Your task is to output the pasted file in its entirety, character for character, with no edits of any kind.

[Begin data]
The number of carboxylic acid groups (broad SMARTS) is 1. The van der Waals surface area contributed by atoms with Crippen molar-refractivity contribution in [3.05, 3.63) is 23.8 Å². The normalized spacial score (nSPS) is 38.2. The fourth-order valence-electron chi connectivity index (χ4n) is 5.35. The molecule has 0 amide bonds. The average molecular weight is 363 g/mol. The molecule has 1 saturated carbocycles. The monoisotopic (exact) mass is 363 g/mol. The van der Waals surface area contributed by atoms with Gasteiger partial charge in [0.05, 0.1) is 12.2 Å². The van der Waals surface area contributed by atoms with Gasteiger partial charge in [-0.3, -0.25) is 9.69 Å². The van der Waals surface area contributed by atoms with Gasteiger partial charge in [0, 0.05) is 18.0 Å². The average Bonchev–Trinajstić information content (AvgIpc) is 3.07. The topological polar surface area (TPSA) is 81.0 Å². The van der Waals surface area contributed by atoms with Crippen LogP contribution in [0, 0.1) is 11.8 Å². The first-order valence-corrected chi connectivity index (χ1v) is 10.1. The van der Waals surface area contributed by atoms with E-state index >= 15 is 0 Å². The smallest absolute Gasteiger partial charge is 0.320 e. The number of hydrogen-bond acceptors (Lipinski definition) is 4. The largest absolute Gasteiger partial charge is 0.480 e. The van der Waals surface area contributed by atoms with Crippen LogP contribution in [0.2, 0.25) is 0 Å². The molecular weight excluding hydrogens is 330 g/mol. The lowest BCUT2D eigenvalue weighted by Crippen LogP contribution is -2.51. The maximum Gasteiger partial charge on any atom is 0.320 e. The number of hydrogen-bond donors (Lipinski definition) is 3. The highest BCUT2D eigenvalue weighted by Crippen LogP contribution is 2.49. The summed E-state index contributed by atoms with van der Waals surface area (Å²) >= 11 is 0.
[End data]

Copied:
The number of carboxylic acid groups (broad SMARTS) is 1. The van der Waals surface area contributed by atoms with Crippen molar-refractivity contribution in [3.05, 3.63) is 23.8 Å². The normalized spacial score (nSPS) is 38.2. The fourth-order valence-electron chi connectivity index (χ4n) is 5.35. The molecule has 0 amide bonds. The average molecular weight is 363 g/mol. The molecule has 1 saturated carbocycles. The monoisotopic (exact) mass is 363 g/mol. The van der Waals surface area contributed by atoms with Gasteiger partial charge in [0.05, 0.1) is 12.2 Å². The van der Waals surface area contributed by atoms with Gasteiger partial charge in [-0.3, -0.25) is 9.69 Å². The van der Waals surface area contributed by atoms with Gasteiger partial charge in [0, 0.05) is 18.0 Å². The average Bonchev–Trinajstić information content (AvgIpc) is 3.07. The topological polar surface area (TPSA) is 81.0 Å². The van der Waals surface area contributed by atoms with Crippen LogP contribution in [0, 0.1) is 11.8 Å². The first-order valence-corrected chi connectivity index (χ1v) is 10.1. The van der Waals surface area contributed by atoms with E-state index >= 15 is 0 Å². The smallest absolute Gasteiger partial charge is 0.320 e. The number of hydrogen-bond acceptors (Lipinski definition) is 4. The largest absolute Gasteiger partial charge is 0.480 e. The van der Waals surface area contributed by atoms with Crippen LogP contribution in [0.2, 0.25) is 0 Å². The molecular weight excluding hydrogens is 330 g/mol. The lowest BCUT2D eigenvalue weighted by Crippen LogP contribution is -2.51. The maximum Gasteiger partial charge on any atom is 0.320 e. The number of hydrogen-bond donors (Lipinski definition) is 3. The highest BCUT2D eigenvalue weighted by Crippen LogP contribution is 2.49. The summed E-state index contributed by atoms with van der Waals surface area (Å²) >= 11 is 0.